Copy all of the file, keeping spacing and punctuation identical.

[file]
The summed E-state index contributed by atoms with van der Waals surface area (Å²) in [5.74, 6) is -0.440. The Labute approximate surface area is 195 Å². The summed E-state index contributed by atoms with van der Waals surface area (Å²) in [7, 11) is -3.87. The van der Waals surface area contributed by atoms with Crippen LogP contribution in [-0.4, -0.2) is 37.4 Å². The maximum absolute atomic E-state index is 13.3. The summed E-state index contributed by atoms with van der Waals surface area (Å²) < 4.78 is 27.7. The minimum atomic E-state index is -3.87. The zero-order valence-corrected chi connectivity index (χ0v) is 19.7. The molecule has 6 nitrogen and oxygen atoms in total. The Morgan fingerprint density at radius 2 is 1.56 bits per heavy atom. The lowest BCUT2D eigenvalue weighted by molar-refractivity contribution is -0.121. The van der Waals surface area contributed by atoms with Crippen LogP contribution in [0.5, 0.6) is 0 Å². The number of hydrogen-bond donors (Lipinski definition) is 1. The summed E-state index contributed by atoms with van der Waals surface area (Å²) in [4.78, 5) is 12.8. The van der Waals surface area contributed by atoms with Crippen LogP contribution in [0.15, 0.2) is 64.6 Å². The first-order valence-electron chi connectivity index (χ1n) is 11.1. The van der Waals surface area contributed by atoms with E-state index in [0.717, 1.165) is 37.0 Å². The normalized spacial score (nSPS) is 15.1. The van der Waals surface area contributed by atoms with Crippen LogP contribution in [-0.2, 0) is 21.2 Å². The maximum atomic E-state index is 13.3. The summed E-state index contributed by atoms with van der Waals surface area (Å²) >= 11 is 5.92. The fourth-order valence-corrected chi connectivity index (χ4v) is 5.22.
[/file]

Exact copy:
The summed E-state index contributed by atoms with van der Waals surface area (Å²) in [5.74, 6) is -0.440. The Labute approximate surface area is 195 Å². The summed E-state index contributed by atoms with van der Waals surface area (Å²) in [7, 11) is -3.87. The van der Waals surface area contributed by atoms with Crippen LogP contribution in [-0.4, -0.2) is 37.4 Å². The maximum absolute atomic E-state index is 13.3. The summed E-state index contributed by atoms with van der Waals surface area (Å²) < 4.78 is 27.7. The minimum atomic E-state index is -3.87. The zero-order valence-corrected chi connectivity index (χ0v) is 19.7. The molecule has 6 nitrogen and oxygen atoms in total. The Morgan fingerprint density at radius 2 is 1.56 bits per heavy atom. The lowest BCUT2D eigenvalue weighted by molar-refractivity contribution is -0.121. The van der Waals surface area contributed by atoms with Crippen LogP contribution in [0.5, 0.6) is 0 Å². The number of hydrogen-bond donors (Lipinski definition) is 1. The summed E-state index contributed by atoms with van der Waals surface area (Å²) in [4.78, 5) is 12.8. The van der Waals surface area contributed by atoms with Crippen LogP contribution in [0.15, 0.2) is 64.6 Å². The first-order valence-electron chi connectivity index (χ1n) is 11.1. The van der Waals surface area contributed by atoms with E-state index in [0.717, 1.165) is 37.0 Å². The normalized spacial score (nSPS) is 15.1. The van der Waals surface area contributed by atoms with Crippen LogP contribution in [-0.2, 0) is 21.2 Å². The maximum atomic E-state index is 13.3. The summed E-state index contributed by atoms with van der Waals surface area (Å²) >= 11 is 5.92. The fourth-order valence-corrected chi connectivity index (χ4v) is 5.22.